Five rules for Trump’s transition


President-elect Donald Trump invented a new way to win a nomination and the presidency. But America’s anachronistic government structure is less open to innovation than the electoral process.

Five unwritten rules govern all presidents from the day they are elected. Successful presidents somehow learn them before winning the election or quickly intuit them. The failures figure them out too late, or never.

The five rules I derive in a book I will publish soon about Obama’s critical early decisions are: diagnose, look forward, prioritize and commit, persevere, and endlessly explain.

If Trump follows rule one, his advisers should inform the incoming president that the long, if tepid, recovery from the Great Recession may be nearing an end. It may be killed if the Fed and the markets raise interest rates. And that may be accelerated by a massive tax cut and spending increase in a quick reconciliation package. A recession within one or two years is not unlikely as matters stand right now.

To counter this possibility, macroeconomists and business leaders should be determining whether substantial and sustained investment in privately owned infrastructure will generate economic growth at 3 percent to 4 percent. That is what the Trump presidency will need in order to achieve full employment and increasing wages in an overall environment of rising interest rates.

The increasing strength of the dollar poses another problem. Trade deals take a long time to negotiate or renegotiate. But in a short time the country’s trade balance will worsen due to currency swings. America’s leading exporters actually would benefit from the TPP deal that the new administration wants to reject. A sound diagnosis of the situation will give the new president the options that exist.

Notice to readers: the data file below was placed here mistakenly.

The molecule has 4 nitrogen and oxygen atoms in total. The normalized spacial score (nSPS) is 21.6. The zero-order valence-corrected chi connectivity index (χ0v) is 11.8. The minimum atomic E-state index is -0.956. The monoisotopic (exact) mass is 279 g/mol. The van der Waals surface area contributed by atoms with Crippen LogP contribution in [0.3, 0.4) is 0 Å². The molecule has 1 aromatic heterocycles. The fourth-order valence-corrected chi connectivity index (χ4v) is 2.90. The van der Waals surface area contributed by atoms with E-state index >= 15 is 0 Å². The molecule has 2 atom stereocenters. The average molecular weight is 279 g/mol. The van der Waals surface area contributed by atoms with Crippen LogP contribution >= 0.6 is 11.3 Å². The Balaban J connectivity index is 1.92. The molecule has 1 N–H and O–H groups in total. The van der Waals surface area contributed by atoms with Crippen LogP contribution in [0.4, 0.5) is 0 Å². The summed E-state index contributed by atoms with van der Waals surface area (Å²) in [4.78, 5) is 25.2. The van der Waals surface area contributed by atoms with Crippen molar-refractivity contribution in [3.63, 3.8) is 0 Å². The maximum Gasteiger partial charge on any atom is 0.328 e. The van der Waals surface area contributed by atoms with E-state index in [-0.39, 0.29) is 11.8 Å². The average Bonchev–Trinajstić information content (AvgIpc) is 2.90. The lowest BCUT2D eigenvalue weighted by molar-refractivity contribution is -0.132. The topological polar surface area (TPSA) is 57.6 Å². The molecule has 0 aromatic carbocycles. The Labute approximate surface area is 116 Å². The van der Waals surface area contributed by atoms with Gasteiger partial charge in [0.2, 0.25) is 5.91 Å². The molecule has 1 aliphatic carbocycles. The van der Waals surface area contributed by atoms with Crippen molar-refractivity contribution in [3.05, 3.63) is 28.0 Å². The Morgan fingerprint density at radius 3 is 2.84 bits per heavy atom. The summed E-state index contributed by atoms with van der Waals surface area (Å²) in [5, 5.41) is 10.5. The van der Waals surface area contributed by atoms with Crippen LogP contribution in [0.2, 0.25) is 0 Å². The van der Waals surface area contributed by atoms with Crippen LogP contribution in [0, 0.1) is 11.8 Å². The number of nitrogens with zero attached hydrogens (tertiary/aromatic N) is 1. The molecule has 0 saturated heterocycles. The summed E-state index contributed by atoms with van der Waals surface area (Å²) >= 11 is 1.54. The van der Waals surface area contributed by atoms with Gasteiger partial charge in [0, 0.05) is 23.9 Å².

To conduct his diagnosis of the economy, Obama named an experienced team of advisers before November ended. This group explained to Obama on Dec. 16, 2008, how and why the Great Recession had a 1 in 3 chance of turning into another Great Depression. Their detailed analysis caused Obama to select three antidotes to a crisis that Americans had not yet fully apprehended: Former Secretary of the Treasury Timothy Geithner’s recapitalization of banking without nationalization, Obama’s decision to save both General Motors and Chrysler, and the creation of a stimulus package a month before the inauguration.

Under rule two the new White House needs to specify with extreme exactitude what should be changed, from the rug in the Oval Office to the strands of the social safety net. Obama wanted a very different health care system and a new power platform for the economy. He wanted to end American combat in two countries, and to start no new ground wars. And he wanted unemployment to be below 8 percent by 2012. In strategic terms, a leader follows the second rule by creating an array of detailed choices.